|Project Title||Digging into signs: Developing standard annotation practices for cross-linguistic, quantitative analysis of sign language data|
|Start Date||1 June 2014|
|End Date||31 May 2015|
|UK Project Manager||Dr. Kearsy Cormier, University College London, Deafness Cognition and Language Research Centre, 49 Gordon Square, London WC1H 0PD, +44 2076798674, k.cormier@ucl..ac.uk|
|Project Team||Dr. Onno Crasborn, Radboud University Nijmegen, Department of Linguistics, P.O. Box 9103, NL6500 HD, Nijmegen, The Netherlands, +31 24 3611377; email@example.com|
|Lead Institution||University College London|
|Project Partners||Radboud University Nijmegen|
For sign languages used by deaf communities, linguistic corpora have until recently been unavailable, due to the lack of a writing system and a written culture in these communities, and the very recent advent of digital video. Recent improvements in video and computer technology have now made larger sign language datasets possible; however, large sign language datasets that are fully machine-readable are still elusive. This is due to two challenges.
- Inconsistencies that arise when signs are annotated by means of spoken/written language.
- The fact that many parts of signed interaction are not necessarily fully composed of lexical signs (equivalent of words), instead consisting of constructions that are less conventionalised.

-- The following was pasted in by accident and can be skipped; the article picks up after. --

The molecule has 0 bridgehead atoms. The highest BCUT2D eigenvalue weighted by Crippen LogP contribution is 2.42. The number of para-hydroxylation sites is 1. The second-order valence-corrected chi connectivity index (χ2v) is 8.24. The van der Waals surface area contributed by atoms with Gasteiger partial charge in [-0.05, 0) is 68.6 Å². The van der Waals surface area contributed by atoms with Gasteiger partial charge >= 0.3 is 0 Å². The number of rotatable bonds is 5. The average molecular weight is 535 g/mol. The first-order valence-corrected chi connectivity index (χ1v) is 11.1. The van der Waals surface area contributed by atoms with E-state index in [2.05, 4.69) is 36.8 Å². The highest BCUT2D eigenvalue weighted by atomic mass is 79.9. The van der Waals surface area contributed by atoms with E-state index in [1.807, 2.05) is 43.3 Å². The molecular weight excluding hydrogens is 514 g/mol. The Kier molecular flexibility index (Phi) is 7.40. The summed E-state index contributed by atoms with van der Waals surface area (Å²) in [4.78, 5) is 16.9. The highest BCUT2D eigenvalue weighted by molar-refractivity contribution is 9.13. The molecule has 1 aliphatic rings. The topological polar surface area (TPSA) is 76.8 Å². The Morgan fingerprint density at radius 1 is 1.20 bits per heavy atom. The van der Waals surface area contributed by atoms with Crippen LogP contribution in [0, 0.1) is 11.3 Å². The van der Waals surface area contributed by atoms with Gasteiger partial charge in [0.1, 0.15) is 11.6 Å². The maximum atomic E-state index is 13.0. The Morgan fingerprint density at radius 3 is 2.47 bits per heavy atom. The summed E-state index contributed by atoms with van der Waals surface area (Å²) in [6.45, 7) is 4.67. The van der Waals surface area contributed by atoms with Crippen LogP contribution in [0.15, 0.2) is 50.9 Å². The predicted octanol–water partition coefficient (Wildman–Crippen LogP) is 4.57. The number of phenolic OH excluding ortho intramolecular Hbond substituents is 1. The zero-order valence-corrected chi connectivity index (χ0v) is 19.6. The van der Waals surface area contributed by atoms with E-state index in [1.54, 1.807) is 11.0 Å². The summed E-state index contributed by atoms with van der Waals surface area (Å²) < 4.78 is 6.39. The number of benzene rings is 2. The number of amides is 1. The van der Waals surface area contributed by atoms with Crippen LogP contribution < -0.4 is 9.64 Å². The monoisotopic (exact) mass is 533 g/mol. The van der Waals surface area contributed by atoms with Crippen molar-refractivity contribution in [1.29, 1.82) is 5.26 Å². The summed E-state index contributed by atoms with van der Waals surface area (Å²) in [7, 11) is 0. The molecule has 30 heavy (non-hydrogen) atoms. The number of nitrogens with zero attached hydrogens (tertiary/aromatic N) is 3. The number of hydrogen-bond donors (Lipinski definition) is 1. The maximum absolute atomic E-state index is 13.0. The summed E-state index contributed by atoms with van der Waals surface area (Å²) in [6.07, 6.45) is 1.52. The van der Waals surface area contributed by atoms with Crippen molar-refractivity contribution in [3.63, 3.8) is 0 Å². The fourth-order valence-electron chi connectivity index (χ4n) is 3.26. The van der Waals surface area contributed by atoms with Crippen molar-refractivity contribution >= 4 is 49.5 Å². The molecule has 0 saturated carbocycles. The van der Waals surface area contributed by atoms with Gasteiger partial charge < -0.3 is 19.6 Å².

As sign language corpus building progresses, the potential for some standards in annotation is beginning to emerge. But there have been no attempts to standardise these practices across corpora, which is required to be able to compare data crosslinguistically.
This project has the following aims:
- To develop annotation standards for glosses
- To test their reliability and validity
- To improve current software tools that facilitate a reliable workflow
Together these aims will not only set a standard for the whole field of sign language studies throughout the world but also making significant advances toward two of the world’s largest machine-readable datasets for sign languages.
Anticipated Outputs and Outcomes
The end product of these protocols – i.e. open access annotated corpora themselves and associated lexicons – will be valuable to a variety of user groups, including linguists, students learning BSL or NGT, and research students as a data source for dissertations. The project also makes possible further work comparing sign languages with other related and unrelated signed and spoken languages elsewhere in the world, and will contribute to our understanding of sign languages and more generally to the characterisation of the human faculty of language, the study of which has been predominantly focused on spoken language.